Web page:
Recharging and melting salt crystals on demand#
This section outlines the second goal of the project -- how can we recharge and melt sodium acetate trihydrate (SAT) salt crystals on demand (after they've formed)?
Experiments in recharging and melting sodium acetate trihydrate (SAT) crystals#
Let me preface the next few subsections by saying that my experimental set-ups for trying diffrent ways to melt the solution is very crude. The two attempts I've made are probably possible if the set-up was designed well for optimal heat transfer of heating element to salt, or optimizing the ratio of salt volume to heating element volume -- which is why I spent a great deal of the last month thinking about how to translate my research into a wearable design. I believe that once you know how you envision your product on the system scale, it clarifies the research performed on the component level.
Are heated textile pads enough to heat and melt SAT crystals?#
No, but it can if designed differently
The heating pad used in this section is from Adafruit. The image below is extracted from the tech sheet. Knowing that:
- The heating pad is 10 cm long, and
- The melting temperature of the salt is 58 degrees C,
Initially, I had hooked up the heating pad to a 9V battery with alligator clips to the pad. The SAT solution (with the crystals formed) was contained in a round bottom flask (see following image). The result? The heating pad didn't get as hot (I could comfortably touch it with my bare hands). Thinking that there wasn't enough heat transfer between the heating pad and the contained salt solution, I changed up my set-up completely.
- Instead of using a battery, I used a DC power supply
- Instead of containing the salt solution in solid glass, I tried seeing if I could melt it in a bag (thinner walls than the thick walls of the glass)
Below are some snapshots of creating intimate contact between heating pad (connected to DC power supply [GW Instek GPD-3303D]) and handwarmer bag. I played around with the voltage and current with the DC power supply, until I got a reading of >58 degrees C, and then pressed the handwarmer bag to the heating pad. Unfortunately, the handwarmer refused to melt.
Can we use resistance wire to melt SAT crystals?#
Because the handwarmer refused to melt the SAT crystals even when connected to a larger power supply, I looked toward resistance wire. I wanted to use a heating element that didn't require so much power since I wanted to make something wearable. Resistance wire, as its name indicates, has high resistance and when electrically charged, will dissipate the electricity it can't conduct as heat to its surroundings. Doing some research, I came across materials like Nichrome and Kanthal wire - metal alloys that have resistance to oxidation (think, resistance to rusting) - which I thought would be useful for heating up my SAT salt crystals, especially if I dip the heating element into solution. Nichrome wire is a heating element that can be found in toaster ovens, hair dryers - really anything that uses electricity for heat. A few Google searches later, I found out that these wires are used in vaping pens (think: electronic cigarettes), and I ended up going to a vape store to acquire some wire. (Note: I do not vape, so it was an interesting experience asking for some sample wire and explain what I needed it for).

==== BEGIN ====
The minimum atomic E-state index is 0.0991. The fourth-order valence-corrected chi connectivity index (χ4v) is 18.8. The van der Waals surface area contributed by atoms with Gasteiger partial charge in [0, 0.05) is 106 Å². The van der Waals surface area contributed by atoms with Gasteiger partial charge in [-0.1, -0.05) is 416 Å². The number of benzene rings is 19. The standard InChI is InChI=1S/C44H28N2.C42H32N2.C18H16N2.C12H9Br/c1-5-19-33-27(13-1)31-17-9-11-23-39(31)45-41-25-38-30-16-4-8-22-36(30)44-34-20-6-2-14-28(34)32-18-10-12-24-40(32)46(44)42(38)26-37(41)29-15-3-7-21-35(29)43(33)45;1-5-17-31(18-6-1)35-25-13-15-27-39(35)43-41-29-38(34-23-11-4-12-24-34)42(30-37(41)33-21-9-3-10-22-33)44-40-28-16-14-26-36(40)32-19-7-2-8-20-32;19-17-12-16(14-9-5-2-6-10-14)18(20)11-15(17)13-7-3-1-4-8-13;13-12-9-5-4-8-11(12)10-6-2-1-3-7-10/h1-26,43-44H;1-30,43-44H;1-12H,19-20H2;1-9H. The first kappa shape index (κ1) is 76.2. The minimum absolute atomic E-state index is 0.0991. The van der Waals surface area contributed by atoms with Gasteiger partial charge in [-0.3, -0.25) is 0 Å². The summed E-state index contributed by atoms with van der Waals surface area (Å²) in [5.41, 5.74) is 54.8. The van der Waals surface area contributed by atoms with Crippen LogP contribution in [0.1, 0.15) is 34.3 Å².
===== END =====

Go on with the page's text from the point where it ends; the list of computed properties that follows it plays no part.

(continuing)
My most "successful" attempt at melting salt using resistance wire involved using Kanthal wire that was wound into a coil already. Since you can't solder onto resistance wire directly, just like making an electrical connection to conductive thread, I used a crimp bead to wrap one end of the resistance wire to another end of electrical wire (See image below):
Connecting this set-up to a DC power supply as in the previous section, submerging the wire coil into a solution of crystallized SAT (the solution here was extracted from a HotSnapz handwarmer), and setting the DC power supply to a voltage = 2V and current = 3.2A seemed to get the coil hot enough to melt the SAT. Below is a timelapse of the coil melting the crystals. The yellow wire outside of the jar moves as a result of the coil being submerged deeper into the crystal solution.
Although the coil was hot enough for the SAT crystal to melt, it was localized to the volume that the coil was sitting in. In the future, I think a design where the heating element was distributed all throughout the salt solution would be sufficient for melting a bulk of SAT crystals.